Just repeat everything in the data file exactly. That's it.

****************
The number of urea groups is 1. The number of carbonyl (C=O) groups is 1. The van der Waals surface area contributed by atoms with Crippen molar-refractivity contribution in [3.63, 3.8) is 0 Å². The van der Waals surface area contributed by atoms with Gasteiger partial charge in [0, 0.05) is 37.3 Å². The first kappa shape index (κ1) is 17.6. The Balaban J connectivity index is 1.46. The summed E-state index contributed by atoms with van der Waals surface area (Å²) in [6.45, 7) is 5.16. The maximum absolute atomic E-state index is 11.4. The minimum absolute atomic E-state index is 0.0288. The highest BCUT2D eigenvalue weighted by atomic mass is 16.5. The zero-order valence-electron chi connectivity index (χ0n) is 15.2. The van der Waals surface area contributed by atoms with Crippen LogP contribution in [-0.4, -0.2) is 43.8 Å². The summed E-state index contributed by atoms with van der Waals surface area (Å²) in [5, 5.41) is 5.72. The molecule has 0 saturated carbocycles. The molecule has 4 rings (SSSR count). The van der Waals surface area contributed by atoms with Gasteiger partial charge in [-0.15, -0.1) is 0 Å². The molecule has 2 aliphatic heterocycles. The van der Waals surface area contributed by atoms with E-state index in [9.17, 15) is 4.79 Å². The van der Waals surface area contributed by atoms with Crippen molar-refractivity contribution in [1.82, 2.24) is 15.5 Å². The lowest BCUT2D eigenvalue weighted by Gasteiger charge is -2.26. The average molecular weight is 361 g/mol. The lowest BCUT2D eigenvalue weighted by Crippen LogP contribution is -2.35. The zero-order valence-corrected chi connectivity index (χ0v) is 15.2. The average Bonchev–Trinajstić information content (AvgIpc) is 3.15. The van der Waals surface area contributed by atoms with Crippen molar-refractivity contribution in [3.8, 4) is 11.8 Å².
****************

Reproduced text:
The number of urea groups is 1. The number of carbonyl (C=O) groups is 1. The van der Waals surface area contributed by atoms with Crippen molar-refractivity contribution in [3.63, 3.8) is 0 Å². The van der Waals surface area contributed by atoms with Gasteiger partial charge in [0, 0.05) is 37.3 Å². The first kappa shape index (κ1) is 17.6. The Balaban J connectivity index is 1.46. The summed E-state index contributed by atoms with van der Waals surface area (Å²) in [6.45, 7) is 5.16. The maximum absolute atomic E-state index is 11.4. The minimum absolute atomic E-state index is 0.0288. The highest BCUT2D eigenvalue weighted by atomic mass is 16.5. The zero-order valence-electron chi connectivity index (χ0n) is 15.2. The van der Waals surface area contributed by atoms with Crippen LogP contribution in [-0.4, -0.2) is 43.8 Å². The summed E-state index contributed by atoms with van der Waals surface area (Å²) in [5, 5.41) is 5.72. The molecule has 0 saturated carbocycles. The molecule has 4 rings (SSSR count). The van der Waals surface area contributed by atoms with Gasteiger partial charge in [-0.15, -0.1) is 0 Å². The molecule has 2 aliphatic heterocycles. The van der Waals surface area contributed by atoms with E-state index in [9.17, 15) is 4.79 Å². The van der Waals surface area contributed by atoms with Crippen molar-refractivity contribution in [1.82, 2.24) is 15.5 Å². The lowest BCUT2D eigenvalue weighted by Gasteiger charge is -2.26. The average molecular weight is 361 g/mol. The lowest BCUT2D eigenvalue weighted by Crippen LogP contribution is -2.35. The zero-order valence-corrected chi connectivity index (χ0v) is 15.2. The average Bonchev–Trinajstić information content (AvgIpc) is 3.15. The van der Waals surface area contributed by atoms with Crippen molar-refractivity contribution in [3.8, 4) is 11.8 Å².